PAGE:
You’ve probably heard many business leaders talk about how every crisis is also an opportunity. This advice is often issued in hindsight, and I’ll admit, can be rather annoying to hear while you’re in crisis mode and things feel overwhelming. But there is merit in looking at any sort of challenge this way in business, especially when the challenges seem to be more macro in nature, highly complex, and outside of any one person, group, or economy’s own control.

The reality is that most economic downturns don’t last all that long when you put them in the context of the life of a business. There are certain positive things that happen when resources become scarce, and one of them is that the best leaders rally their companies to get much more creative with how they use those resources.

Simply reducing resources during challenging times is the simplistic, and very temporary solution. Anyone can remove dollars and headcount on a spreadsheet. That’s the easy and logical way to solve things in the short term, but doing this can create downstream and long-term disadvantages for a business. Applying resources differently is harder, but is far more powerful, because it can create sustainable advantage for a business in the long term.

Often, challenging times can serve as a wake-up call, an opportunity to redirect or zero in on what matters most. If you can leverage challenging times to encourage teams to focus, rethink, and get creative about how you do what you do, you’ll unleash a lot of positive thinking and foster a team spirit of people who are likely already eager to pitch in and help your company. Use it as a rallying cry! Get your team focused on controlling the things within their scope of influence, which can actually drive significant impact. If nothing else, focusing on specific things you can control always makes things feel less overwhelming.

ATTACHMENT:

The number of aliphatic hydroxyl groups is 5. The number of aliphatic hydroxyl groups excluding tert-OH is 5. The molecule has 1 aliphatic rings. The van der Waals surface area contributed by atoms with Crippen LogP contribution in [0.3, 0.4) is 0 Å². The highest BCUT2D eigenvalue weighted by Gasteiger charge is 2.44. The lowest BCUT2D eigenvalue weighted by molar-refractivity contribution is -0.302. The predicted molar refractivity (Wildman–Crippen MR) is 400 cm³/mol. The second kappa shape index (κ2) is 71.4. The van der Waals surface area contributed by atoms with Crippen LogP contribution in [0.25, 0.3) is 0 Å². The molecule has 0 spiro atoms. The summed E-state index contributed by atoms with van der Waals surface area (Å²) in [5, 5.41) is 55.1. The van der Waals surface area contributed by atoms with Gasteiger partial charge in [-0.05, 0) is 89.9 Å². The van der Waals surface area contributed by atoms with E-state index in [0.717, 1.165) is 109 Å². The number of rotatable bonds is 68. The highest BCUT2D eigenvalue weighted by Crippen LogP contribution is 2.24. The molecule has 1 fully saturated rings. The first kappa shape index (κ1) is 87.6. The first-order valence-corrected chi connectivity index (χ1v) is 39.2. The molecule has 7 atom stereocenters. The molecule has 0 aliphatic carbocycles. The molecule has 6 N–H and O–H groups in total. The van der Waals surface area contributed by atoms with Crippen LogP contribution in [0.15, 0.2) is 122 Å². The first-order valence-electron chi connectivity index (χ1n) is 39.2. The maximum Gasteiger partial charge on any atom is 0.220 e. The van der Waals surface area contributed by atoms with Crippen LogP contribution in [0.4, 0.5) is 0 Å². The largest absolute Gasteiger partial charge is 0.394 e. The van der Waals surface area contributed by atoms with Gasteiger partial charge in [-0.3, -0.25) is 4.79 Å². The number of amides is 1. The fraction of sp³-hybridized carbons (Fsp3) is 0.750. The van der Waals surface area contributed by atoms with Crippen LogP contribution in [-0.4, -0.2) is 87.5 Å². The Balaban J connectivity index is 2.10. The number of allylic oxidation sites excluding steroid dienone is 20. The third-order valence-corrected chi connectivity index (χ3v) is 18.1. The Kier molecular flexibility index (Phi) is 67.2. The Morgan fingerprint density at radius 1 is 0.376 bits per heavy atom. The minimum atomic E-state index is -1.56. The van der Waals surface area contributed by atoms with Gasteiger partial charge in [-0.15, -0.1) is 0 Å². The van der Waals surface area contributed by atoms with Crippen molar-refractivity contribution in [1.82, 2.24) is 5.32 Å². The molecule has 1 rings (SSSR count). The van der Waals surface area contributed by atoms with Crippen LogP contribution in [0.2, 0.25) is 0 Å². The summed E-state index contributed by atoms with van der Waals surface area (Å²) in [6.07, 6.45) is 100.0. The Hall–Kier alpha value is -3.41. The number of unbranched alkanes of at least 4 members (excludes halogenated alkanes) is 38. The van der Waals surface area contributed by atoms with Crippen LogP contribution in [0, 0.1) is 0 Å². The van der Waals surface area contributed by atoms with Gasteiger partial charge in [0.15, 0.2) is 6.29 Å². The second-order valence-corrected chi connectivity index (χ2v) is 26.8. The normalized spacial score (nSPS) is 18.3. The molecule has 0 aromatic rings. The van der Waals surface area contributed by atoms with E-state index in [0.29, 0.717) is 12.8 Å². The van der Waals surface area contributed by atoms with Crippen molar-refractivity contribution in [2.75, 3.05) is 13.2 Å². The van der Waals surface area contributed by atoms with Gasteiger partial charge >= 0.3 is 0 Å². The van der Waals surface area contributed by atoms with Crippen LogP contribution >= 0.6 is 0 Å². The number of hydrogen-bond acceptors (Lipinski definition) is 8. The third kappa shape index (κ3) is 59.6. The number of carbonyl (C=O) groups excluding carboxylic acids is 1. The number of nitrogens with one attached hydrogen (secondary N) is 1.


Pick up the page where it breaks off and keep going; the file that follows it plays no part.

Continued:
It can also simply help to remind people that yes, while times are uncertain and the political and economic news can seem daunting, the world is a complex place, with ups and downs, highs and lows, and while it’s never fun to be in these types of lows, these turnings of the tide are actually the natural rhythm of life and business, and things eventually do swing back around. So, it’s always in our best interest to simply make the best we can of the situation at hand.

Nataly Kelly

Nataly leads localization at HubSpot and has previously held diverse roles in marketing, international operations and strategy, research, and product development. Her latest book is "Found in Translation" (Penguin). She writes for Harvard Business Review on topics of international marketing and global business. Nataly works remotely from New England, having lived in Quito (Ecuador), Donegal (Ireland) and the rural Midwest where she grew up.